The long-awaited totem pole set to be raised in Lake Cowichan’s new Ts’uubaa-asatx Square was the target of vandalism last week. Though Ts’uubaa-asatx operations manager Aaron Hamilton expressed confidence that the act of vandalism was an isolated incident, he said that the band will be taking the steps necessary to ensure it remains so.
Around 1 p.m. on Canada Day (July 1), designer and carver Ron Hamilton and carver Ray Sim returned to the gazebo at Ts’uubaa-asatx Square to continue work after lunch. The artists discovered that in the hour they were gone, eight pencil markings had appeared on the pole. While many of the markings were vulgar, the act of vandalism doesn’t seem to be racially-motivated.
“The markings were made in pencil, in eight distinct areas on the pole,” Aaron Hamilton said. “They weren’t derogatory, there was nothing racial, it was all childish stuff. Ron had to scrape off a layer from the pole; you can’t erase pencil from wood. It wasn’t enough to destroy the pole, but it was enough to distort it.”
Aaron Hamilton said that due to the content, he suspects the vandalism was committed by a group of kids.
Artist Ron Hamilton previously expressed his hope that allowing residents to take part in the rough carving of the pole for a donation, would generate a sense of community ownership of the pole and prevent vandalism from occurring as it has in nearby communities.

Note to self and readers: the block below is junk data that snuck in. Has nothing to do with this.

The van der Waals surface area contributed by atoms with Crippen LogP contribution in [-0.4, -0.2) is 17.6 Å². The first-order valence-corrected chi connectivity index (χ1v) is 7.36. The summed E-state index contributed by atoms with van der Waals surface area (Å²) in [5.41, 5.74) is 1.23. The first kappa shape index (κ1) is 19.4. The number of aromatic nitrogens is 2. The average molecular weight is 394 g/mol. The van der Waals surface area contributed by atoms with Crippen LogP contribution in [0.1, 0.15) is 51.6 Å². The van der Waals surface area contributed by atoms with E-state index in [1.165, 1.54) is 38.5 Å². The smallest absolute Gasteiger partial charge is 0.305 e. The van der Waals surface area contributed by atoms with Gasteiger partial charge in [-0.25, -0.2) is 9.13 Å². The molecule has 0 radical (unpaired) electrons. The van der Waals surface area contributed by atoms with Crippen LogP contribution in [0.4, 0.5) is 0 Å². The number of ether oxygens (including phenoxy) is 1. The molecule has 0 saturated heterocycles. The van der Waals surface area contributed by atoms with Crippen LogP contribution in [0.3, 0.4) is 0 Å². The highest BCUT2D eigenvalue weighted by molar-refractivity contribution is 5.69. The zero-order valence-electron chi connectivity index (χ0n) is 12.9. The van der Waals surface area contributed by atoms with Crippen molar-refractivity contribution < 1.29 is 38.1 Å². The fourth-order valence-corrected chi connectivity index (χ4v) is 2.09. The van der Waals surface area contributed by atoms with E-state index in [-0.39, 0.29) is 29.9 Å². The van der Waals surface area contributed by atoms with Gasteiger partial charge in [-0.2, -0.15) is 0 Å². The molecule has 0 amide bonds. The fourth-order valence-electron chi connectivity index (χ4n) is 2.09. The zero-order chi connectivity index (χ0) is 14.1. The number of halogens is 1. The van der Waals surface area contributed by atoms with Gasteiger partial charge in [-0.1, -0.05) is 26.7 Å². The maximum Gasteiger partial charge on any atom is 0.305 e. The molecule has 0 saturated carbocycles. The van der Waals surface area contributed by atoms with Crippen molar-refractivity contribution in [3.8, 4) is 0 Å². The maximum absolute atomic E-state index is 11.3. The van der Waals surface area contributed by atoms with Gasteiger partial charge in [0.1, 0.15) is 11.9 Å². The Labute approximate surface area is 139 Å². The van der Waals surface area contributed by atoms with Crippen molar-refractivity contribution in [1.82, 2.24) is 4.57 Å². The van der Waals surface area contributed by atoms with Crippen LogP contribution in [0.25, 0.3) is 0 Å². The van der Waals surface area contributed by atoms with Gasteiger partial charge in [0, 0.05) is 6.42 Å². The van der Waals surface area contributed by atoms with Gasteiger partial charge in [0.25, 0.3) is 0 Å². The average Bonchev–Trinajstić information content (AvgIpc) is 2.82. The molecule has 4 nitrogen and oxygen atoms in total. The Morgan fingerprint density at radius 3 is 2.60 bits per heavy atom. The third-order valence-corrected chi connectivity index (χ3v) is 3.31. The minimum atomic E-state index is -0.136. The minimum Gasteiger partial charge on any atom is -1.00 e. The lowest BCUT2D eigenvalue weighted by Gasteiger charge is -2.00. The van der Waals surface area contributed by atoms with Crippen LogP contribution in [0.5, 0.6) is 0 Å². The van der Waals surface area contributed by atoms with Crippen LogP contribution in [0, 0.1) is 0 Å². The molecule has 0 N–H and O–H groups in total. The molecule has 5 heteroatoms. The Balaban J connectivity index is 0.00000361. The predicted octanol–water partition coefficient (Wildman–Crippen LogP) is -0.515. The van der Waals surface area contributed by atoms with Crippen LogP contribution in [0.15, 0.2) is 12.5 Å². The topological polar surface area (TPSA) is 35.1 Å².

“I’m interested in having help from the people in the community, especially young people – even just one swing of an axe,” he told the Gazette earlier this year. “They can feel an ownership over [the pole], which could save it from the vandalism many totem poles are subject to.”
“We hope it will remain an isolated incident, it’s a community pole,” Aaron Hamilton added, “the whole premise is to keep it out in the open so everyone can see how it’s being carved.”
Aaron Hamilton said that in order to prevent further vandalism from taking place, the pole will have to be raised in a visible and high-traffic area once it is finished, and that cameras may be necessary in the gazebo while carvers are still working on it.
“I don’t know what will happen when it’s raised, but we’ll be taking every measure possible to make sure it doesn’t happen,” he said. “We can’t afford to have something like this happen now.”
A report was filed with local RCMP following the discovery on July 1 at 1:45 p.m.
“Apparently what had happened was that the carver had left the area for a break and when he returned he noticed it,” Sgt. Wes Olsen said. “Well, you have to wonder where some people’s heads are when they do things like that.
“You can’t teach common sense. It sounds like a kid. Basically the police do have a file open on it and we’re actively investigating for an offence which would be construed as mischief under $5,000.”
Anybody with information is asked to contact Crime Stoppers at 1-800-222-TIPS or the Lake Cowichan RCMP detachment at 250-749-6668.
“We’d be interested in speaking with any witnesses or in being able to track down the culprit or culprits who did it,” Olsen said.
Meanwhile, the reaction from the public over the incident has been very strong. Band member Melanie Livingstone posted photos of the markings to the Cowichan Lake Communities Grapevine Facebook page (www.facebook.com/groups/gvine) shortly after they were discovered, stating that the act was “total disrespect to our elders/carvers that are dedicating our time to this project!!!” The post elicited over 100 responses from residents, expressing their shock and disapproval of the vandalism.
The totem pole is planned to be raised during Labour Day weekend in September, when a traditional ceremony and celebration will be held in Ts’uubaa-asatx Square to commemorate the occasion.
The band is also looking for volunteers to keep watch over the pole during lunchtime. To lend a hand, speak to artist Ron Hamilton at Ts’uubaa-asatx Square.